The internet and social media is abuzz. It has been since the first Presidential debate between President Obama and Governor Romney. There are jabs going back and forth about who won this debate. If you believe the majority of the polls and pundits; Governor Romney won.
Yet, there are others that say that Governor Romney may have won on presentation and style, but the President won on the issues and the facts at hand. What say you? Do you believe that the President won this first round? Or, did Governor Romney?
It’s okay. You can tell the truth. Most people were expecting for the President to be his usual verbose self; the fierce debater that so many have come to know him by. According to them, he did not deliver. Instead, they feel that the President was too laid back, and looked as though he did not even want to be there.
Others believed that the President was aloof, and taken aback by the strong showing of Governor Romney and wasn't certain how to handle being taken to task for the past four years. Even alluding to the fact the President may have felt insulted by the audacity of being talked to in such a manner.
As I sat and watch the debate; I admit that Governor Romney showed well. He debated much better than he had in the past. However, I wouldn't go as far to say that he won the debate. In fact, I wouldn't say that anyone won the debate. That remains to be seen until the night of November 6. However, I will say that I saw a different strategy going forth from the President. I could be wrong. But I detect a different move from the President than when he first ran for office; a move that has perhaps ruffled the feathers of his supporters and party, because they were not expecting it. Allow me to expound upon what I saw in the debate.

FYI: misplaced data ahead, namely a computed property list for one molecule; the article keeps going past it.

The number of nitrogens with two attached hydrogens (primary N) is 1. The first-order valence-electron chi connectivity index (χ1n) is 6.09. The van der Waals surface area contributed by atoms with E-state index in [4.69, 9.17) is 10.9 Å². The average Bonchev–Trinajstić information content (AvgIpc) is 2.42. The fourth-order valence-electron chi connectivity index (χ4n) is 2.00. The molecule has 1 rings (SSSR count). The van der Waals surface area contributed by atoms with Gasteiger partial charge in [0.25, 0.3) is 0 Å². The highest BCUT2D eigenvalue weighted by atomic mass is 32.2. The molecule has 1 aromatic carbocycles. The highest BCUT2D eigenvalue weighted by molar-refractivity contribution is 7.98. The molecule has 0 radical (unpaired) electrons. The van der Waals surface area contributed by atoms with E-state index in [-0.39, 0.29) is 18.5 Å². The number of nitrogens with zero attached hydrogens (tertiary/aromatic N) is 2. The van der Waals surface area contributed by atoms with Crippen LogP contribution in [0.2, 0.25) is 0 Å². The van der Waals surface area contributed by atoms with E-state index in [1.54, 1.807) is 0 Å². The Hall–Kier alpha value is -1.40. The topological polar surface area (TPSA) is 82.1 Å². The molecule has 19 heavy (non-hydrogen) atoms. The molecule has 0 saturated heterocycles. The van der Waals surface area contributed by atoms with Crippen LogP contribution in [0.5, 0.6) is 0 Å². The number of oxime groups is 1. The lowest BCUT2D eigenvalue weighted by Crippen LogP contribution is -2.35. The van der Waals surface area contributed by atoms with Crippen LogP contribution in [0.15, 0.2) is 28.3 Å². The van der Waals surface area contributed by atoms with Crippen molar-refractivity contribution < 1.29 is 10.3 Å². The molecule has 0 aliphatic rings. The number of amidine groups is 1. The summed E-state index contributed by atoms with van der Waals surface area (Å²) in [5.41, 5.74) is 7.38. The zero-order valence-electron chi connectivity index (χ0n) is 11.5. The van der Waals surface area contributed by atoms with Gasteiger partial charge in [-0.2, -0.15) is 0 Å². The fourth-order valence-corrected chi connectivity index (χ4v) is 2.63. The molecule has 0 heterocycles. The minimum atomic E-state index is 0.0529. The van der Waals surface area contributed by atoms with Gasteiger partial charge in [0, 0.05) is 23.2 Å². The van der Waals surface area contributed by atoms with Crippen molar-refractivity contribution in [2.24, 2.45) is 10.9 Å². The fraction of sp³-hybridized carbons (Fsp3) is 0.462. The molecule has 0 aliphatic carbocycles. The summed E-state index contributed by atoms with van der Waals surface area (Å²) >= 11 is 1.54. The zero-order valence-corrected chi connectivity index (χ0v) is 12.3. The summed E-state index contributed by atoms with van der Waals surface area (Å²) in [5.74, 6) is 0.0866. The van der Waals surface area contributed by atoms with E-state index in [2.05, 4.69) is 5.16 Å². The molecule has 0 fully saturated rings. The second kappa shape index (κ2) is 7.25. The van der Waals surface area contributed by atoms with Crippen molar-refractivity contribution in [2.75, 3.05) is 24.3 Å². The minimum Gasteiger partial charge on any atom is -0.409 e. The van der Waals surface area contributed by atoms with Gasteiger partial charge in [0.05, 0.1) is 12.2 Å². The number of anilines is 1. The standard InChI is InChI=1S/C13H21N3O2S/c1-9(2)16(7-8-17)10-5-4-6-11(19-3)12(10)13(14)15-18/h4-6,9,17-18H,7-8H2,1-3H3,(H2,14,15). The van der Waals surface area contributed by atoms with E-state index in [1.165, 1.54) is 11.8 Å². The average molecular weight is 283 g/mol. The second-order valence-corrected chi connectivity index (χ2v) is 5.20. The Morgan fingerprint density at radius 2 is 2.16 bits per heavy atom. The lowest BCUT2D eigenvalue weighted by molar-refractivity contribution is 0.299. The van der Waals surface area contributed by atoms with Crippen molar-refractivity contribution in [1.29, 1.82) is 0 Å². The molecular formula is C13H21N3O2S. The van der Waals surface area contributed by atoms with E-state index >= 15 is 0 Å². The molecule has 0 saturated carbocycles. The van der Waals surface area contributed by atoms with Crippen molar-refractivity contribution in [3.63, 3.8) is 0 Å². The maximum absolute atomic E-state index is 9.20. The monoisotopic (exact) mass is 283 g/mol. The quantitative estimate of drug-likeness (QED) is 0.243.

As the moderator began, and asked his questions, the President and the Governor seemed well poised and ready. As the President opened, he was matter-of-fact. He did; however, seem to have a lot on his mind. He seemed very much contemplative and discerning about what points he would object to, and which ones he would debate with fervor.
Governor Romney came back on certain topics, trying to turn around some of the points the President had called him on. He made mention of the President's performance on employment, his rush to push healthcare reform at the expense of creating jobs, and the increase of the deficit.
President Obama broached the concern of Governor Romney’s tax plan (or the real lack of one), his plan for healthcare, Romney’s idea of how to increase job creation, the ability to ensure that the middle class does not get further stricken, as well as the topics of education, big corporations, outsourcing, and incentives for the increase of teachers.
There were no real zingers between the President and Romney; nothing that truly stood out. The best that I could possibly say is that Governor Romney did do well. He showed that he could be presidential. But at the same time, I never really heard a concise plan that would change the situation of the country that has not already been done in the past, and has been proven a failure.
Many were expecting President Obama to bring Governor Romney to task for his statement about the 47%. To, question him about his role as Governor, and to go deeper when it came to the remarks on Obamacare, which very much resembles the same plan that Romney put forth as Governor, and how it created jobs.
For many, the President was too laid back, and did not come out swinging hard enough, and allowed for Romney to get the upper hand and win this first debate, and the chance to win over undecided voters in key states, such as: Ohio and Colorado.
Romney was very strategic in his mentioning of the woman in Ohio, and the other in Denver, which made him seem more personable than he has been in the past. Did it work? I believe it did. He showed much more confidence and personality.
Yet, do not count the President out. He performed well. Perhaps not to the liking of his counterparts and supporters; but I believe that the President has a strategy; a strategy that will allow for the Vice-Presidential debates to go forth, and for him to come back in the final round and leave a lasting impression.
The Presidents time in office has been marked with much opposition, disappointment, disagreements, and even some disillusionment. However, it has also been marked with much strength, much change, some victory, and some transformation. Has he accomplished all that he set out to do as he promised in 2008? No he hasn’t, and has admitted as much. But understandably this kind of reform takes more than just one term. And I believe that whatever the President has to say to the American people to get them to re-elect him is going to take more than just one debate.